Modern Life is Rubbish

Modern Life is Rubbish
Modern Life is Rubbish
Directed by Daniel Jerome Gill
Starring Josh Whitehouse, Freya Mavor, Tom Riley and Ian Hart
In UK Cinemas May 4th, 2018

by Gemsy

Modern Life is Rubbish is the High Fidelity for the early iPod generation. Brought together through their passion for music and then each other, the present day for the two main characters, Natalie (Freya Mavor) and Liam (Josh Whitehouse), is the horror that all cohabiting-but-breaking-up indie couples face: spitting up the music collection.

Through flashbacks, we’re piece-by-piece shown their early relationship days. They fall in love with tunes, each other and eventually a joint future. Her dream is seeing her design on an album cover and his the successful rise of his three-piece indie band. They live in sickeningly happy young-love bliss in their little London apartment and everything looks wonderful.

But then we move further up memory lane towards present day and the digital age and the flashbacks show less of the perfect young couple. Natalie starts leaving her dreams behind to support them financially while Liam practically remains an 18-year-old: still dreaming of headlining main festival stages while using his (copious, due to being inept at keeping jobs) spare time to do things like rearrange their music collection instead of work on new songs. Their visions of their joint future start dichotomising, and we start to see how the present-day situation arose.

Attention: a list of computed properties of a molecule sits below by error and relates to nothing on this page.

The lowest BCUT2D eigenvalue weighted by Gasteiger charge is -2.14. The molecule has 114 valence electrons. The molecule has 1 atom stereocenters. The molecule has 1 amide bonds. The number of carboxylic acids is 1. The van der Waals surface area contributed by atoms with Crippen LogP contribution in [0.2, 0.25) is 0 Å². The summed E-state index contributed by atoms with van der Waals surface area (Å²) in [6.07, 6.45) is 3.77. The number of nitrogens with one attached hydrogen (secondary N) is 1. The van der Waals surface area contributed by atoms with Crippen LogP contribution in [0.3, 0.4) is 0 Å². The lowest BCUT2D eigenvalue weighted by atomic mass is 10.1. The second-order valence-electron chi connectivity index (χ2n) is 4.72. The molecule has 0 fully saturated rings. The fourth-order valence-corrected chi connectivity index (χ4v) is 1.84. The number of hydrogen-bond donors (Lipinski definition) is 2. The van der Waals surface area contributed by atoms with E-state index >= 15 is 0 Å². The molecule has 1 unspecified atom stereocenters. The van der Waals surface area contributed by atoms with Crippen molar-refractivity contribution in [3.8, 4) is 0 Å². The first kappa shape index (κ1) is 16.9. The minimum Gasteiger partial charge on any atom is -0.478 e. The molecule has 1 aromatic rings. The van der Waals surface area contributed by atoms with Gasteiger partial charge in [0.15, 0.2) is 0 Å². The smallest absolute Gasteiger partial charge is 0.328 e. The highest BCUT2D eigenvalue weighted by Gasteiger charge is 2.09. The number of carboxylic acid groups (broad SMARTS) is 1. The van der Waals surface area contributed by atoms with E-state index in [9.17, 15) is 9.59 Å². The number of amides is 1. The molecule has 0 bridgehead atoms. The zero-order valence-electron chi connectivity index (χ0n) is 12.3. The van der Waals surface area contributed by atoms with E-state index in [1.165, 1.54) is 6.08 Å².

A huge joy for those in the audience around their mid-thirties will definitely be taking a trip back in time via the Britpop soundtrack to first listening to these tunes (when life was large and unexplored, dreams were all still big and drugs sounded exciting). However, situations universal to all ages – such as that awkward ‘first time’ or the time you thought you might work everything out with a partner, but then things fell apart again – takes the rose-tinted relatability far beyond those who were teens and twentysomethings in the 1990s.

There is an effort to avoid two-dimensional characters (just wait to see what they do with the story’s Nanny McPhee of failing indie bands, ‘The Curve’!), but it’s certainly not ground-breaking in this department – something reflected in the plot generally. The important question to ask yourself here is does this matter when the film’s mastery lies in its ability to recreate a feeling and evoke an emotional bond to a time and a place – not start a revolution to destroy clichés? (hint: the correct answer is ‘no’.)

Its blend of heart-warming chemistry between Whitehouse and Mavor and unsentimental humour makes Modern Life is Rubbish a pleasant and smart romantic comedy / indie film. It’s a lovely, slightly twee nostalgia trip and can be forgiven a few hiccups. A great look at the decade after the ‘coming of age’ period in life and a truly feelgood film.


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